Breitbart Tech editor Milo Yiannopoulos sat down with “America’s Toughest Sheriff” Joe Arpaio last week to discuss pink underwear, sanctuary cities, and the size of Donald Trump’s heart.
Sheriff Joe Arpaio of Maricopa County, Arizona discussed the intersection of his career in law enforcement with his career in politics. Arpaio, who has introduced Donald Trump at several of his campaign rallies, is considered to be one of the Republican front-runner’s closest allies.
Arpaio is perhaps most famous for his decision to force the inmates of Maricopa County to wear pink underwear, a change he implemented to combat an issue with prisoners stealing underwear upon their release. According to the Maricopa County Sheriff’s Office website, Arpaio’s decision to move to pink underwear drastically reduced theft and saved county taxpayers over $70,000 in the first year that the change was implemented.
Yiannopoulos pressed Arpaio about the immigration issues facing America and asked how his experience as the Sheriff of Maricopa County has influenced his perspective on the subject. He claimed that sanctuary cities “[cover] up violations of the law,” and claimed that “it sets a bad example” for other types of criminal violations to be excused. He condemned Sen. Ted Cruz’s plan to take away federal funding from sanctuary cities, and instead suggested cutting off foreign aid to the home countries of offending parties.
Arpaio detailed the history of his own parents entering America legally after leaving Italy. He questioned progressives who seem willing to provide a pathway to citizenship for Mexican immigrants, while asking immigrants from geographically-inconvenient countries like “Greece or Turkey” to spend “years ” and thousands of dollars in legal fees to come to America.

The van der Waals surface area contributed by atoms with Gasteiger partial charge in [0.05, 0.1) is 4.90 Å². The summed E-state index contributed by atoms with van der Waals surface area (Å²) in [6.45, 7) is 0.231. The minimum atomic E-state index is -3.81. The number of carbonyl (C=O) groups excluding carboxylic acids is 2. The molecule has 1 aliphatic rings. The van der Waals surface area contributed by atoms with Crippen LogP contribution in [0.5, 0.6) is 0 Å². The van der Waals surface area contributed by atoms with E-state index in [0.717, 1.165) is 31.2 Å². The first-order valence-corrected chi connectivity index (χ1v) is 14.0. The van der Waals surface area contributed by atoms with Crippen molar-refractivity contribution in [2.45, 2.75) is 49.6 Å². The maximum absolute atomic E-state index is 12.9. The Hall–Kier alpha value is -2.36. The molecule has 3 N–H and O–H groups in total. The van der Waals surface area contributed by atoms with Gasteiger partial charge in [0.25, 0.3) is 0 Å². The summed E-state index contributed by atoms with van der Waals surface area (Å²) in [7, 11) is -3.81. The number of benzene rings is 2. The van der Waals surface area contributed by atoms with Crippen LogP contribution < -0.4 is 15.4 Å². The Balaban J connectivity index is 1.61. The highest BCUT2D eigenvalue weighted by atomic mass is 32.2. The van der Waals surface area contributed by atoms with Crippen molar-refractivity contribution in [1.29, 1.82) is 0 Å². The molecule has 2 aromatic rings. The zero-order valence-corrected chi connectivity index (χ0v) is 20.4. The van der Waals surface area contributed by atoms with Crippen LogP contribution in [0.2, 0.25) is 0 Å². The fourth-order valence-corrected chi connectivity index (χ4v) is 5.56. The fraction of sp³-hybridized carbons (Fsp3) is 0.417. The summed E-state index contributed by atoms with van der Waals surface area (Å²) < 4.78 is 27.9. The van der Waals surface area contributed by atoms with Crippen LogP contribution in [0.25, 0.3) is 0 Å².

“It might take five years to come into the U.S. [from Greece or Turkey]. Yet you can cross the border and you can get special attention?” Arpaio asked.
In the political world, Arpaio has been a honorary chairman for the George W. Bush, Mitt Romney, and Rick Perry presidential campaigns. Based on this experience, Arpaio claimed that the political establishment in 2016 has been particularly nasty to Donald Trump. He alluded to his belief that party elites might be fearful that Trump is the most likely candidate to take the nomination away from their establishment alternative.
Sheriff Joe noted that when he went to his first Trump rally, no politician “wanted to go near him,” but he was thronged by 10,000 fans at the event.
Sheriff Joe also expressed disappointment with the Republican Party (he also noted he’ll never leave the GOP). They’re “playing games” to stop Trump, he said. They’re “trying everything to ensure he doesn’t become president,” he continued. “Our own party? That’s not right. Maybe they’re afraid of him.”
Yiannopoulos called Arpaio “one of the most high profile supporters of the Republican frontrunner Donald Trump,” and pressed him on what exactly drew him to Trump. Arpaio claimed that “right off the bat [he] knew [Trump] was special, and different. And he’s got a heart.” Ava Arpaio, Joe’s wife of 58 years, was sick with an unidentified but serious illness in early 2016. Arpaio claims that Trump called Ava for six minutes to check in right before he was scheduled to film an interview for national television.
“He’s got a heart, my wife fell very sick four months ago, and Donald heard that and he called her for six minutes, and then called her again,” he recalled. “He didn’t have to hook through my wife, he already had me hooked. [Those calls] were from the heart.”
As the conversation concluded, Arpaio reaffirmed his loyalty to Donald Trump and his belief that Trump is the right and only solution for America. “Trump will fight for what is right, he’ll be a great President. He’s the only one who can beat Hillary Clinton, I guarantee you. I’m with him to the bitter end,” he added.